Make a Lisp [6] The journey continues...

03 Apr 2020

JKL - the journey continues

As described in a separate post, I’ve decided to continue the programming project I started in 2019 by using my Lisp implementation - JKL - for some application development. Specifically I decided to re-implement one of the classic AI systems described in the book Paradigms of Articial Intelligence Programming: Eliza, the first chatbot.

Part of the challenge is that I can’t directly code in JKL 1.0 the Eliza algorithms provided in Paradigms. Specifically, Paradigms decribes Eliza using Common Lisp. However, although JKL is a Lisp-like language, it is actually based on the teaching language MAL, which itself is derived from Clojure - a variant of Lisp developed after Paradigms was written. Because MAL is a minimal language intended to showcase Lisp implementation techniques, not to support serious application development, it lacks a ‘standard library’ of functions. Furthermore, data structures in JKL, like those in Clojure and MAL, are by default persistent and immutable, compared with those in Common Lisp whose variables can be modified or redefined once created.

For these reasons, I have had to

Where there was a choice between these two approaches, I opted for ‘maintain-Clojure-consistency’ as my overarching principle.

This post - which will continue to evolve during this project - describes the enhacements to JKL 1.0. Some of the more complex enhancements are covered in their distinct ‘deep dive’ posts, namely:

Handling semantic variations


As already stated, data structures in JKL are immutable and persistent. The exceptions are referred to as atoms - values that are created using the atom function and updated using swap. In contrast, in Common Lisp, atom is a function that returns T for anything that isn’t a cons (a list cell), and where (atom) returns T.

Because I’m prioritizing Clojure compliance, I had to write an atomic? function that has the same effect as Common Lisp’s atom. The resultant JKL code is as follows:

(def! atomic? (fn* (x)
	(if (sequential? x)
		(if (empty? x)

New JKL functionality

The and macro

I added an and macro using JKL’s existing or macro as a model. The semantics of and in JKL match that of Clojure, namely that (and) returns true but otherwise evaluates all of its arguments until any one returns false or nil. The value of the last non-false argument is returned. The resultant code is

(defmacro! and (fn* (& and-args)
	(if (empty? and-args)
		(if (= 1 (count and-args))
			(if (first and-args)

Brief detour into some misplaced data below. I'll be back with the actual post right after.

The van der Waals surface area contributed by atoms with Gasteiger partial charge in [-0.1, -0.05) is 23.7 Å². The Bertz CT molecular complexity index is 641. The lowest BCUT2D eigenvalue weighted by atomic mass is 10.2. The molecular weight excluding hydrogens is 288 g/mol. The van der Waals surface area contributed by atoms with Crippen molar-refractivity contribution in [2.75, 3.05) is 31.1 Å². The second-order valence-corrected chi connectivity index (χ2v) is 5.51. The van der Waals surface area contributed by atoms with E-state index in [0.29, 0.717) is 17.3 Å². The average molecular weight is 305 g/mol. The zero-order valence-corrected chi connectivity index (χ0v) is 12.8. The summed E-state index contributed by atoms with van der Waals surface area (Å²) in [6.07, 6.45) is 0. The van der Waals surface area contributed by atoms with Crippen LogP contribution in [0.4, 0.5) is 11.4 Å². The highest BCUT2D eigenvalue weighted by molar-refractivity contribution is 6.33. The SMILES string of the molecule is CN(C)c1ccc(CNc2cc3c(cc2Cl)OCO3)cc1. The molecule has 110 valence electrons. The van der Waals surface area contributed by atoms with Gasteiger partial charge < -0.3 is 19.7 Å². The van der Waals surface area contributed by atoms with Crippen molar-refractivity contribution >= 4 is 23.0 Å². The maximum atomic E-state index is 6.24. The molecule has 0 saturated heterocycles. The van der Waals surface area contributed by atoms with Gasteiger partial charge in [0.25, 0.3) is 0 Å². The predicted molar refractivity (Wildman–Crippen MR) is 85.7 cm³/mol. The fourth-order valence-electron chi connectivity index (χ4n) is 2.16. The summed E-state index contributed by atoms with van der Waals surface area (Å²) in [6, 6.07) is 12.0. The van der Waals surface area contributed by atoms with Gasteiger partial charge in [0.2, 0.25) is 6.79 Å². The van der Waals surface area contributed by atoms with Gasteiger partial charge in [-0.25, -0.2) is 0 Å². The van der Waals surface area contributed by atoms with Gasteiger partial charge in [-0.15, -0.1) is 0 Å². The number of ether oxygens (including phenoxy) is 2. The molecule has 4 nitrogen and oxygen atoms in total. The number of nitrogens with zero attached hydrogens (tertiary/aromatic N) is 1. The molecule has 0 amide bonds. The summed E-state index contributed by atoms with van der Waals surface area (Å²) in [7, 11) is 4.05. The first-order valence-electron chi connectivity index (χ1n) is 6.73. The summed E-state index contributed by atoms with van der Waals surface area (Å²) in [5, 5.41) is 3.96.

(first and-args)
			(let* (and-var (gensym))
				`(let* (~and-var ~(first and-args))
					(if ~and-var
						(and ~@(rest and-args))

Improved map implementation

In MAL, the map function takes a function f and a single sequence s, and then applies f to the successive elements of s. However, Common Lisp’s mapcar and Clojure’s map function can handle multiple sequences. I therefore extended map in JKL to have similar semantics. Specifically, given a function f and one or more sequences, the revised map returns a list such that each element j is the result of applying f to element j of each of the argument sequences. The arity of f must match the number of argument sequences. map stops as soon as any of the argument sequences is exhausted. Some examples are as follows:

JKL> (map (fn* (x) (symbol? x)) (list 1 (quote two) "three"))
(false true false)
JKL> (def! fArgs2 (fn* (a b) (list a b)))
<fn (a b) (list a b)>
JKL> (map fArgs2 '(1 2 3) '(p q y))
((1 p) (2 q) (3 y))
JKL> (map fArgs2 '(1 2) '(p q y))
((1 p) (2 q))
JKL> (map fArgs2 '(1 2 3) '(p q y) 4)
Eval error: map '<fn (a b) (list a b)>' given non-sequence 4
JKL> (map fArgs2 '(1 2 3))
Eval error: More parameters (bindings) than supplied values (expressions): (a b) ... (1)

Miscellaneous new builtin JKL functions added for Common Lisp compatability

I also added several Common Lisp / Clojure functions to JKL as built-in functions implemented using C# (the language in which JKL itself is implemented). The new functions are as follows:

Other updates and fixes

I made several other enhancements based on experience using JKL. Some of these were made before I started the current Eliza project, but I’ve only just got around to writing them up now. In approximately chronological order, I: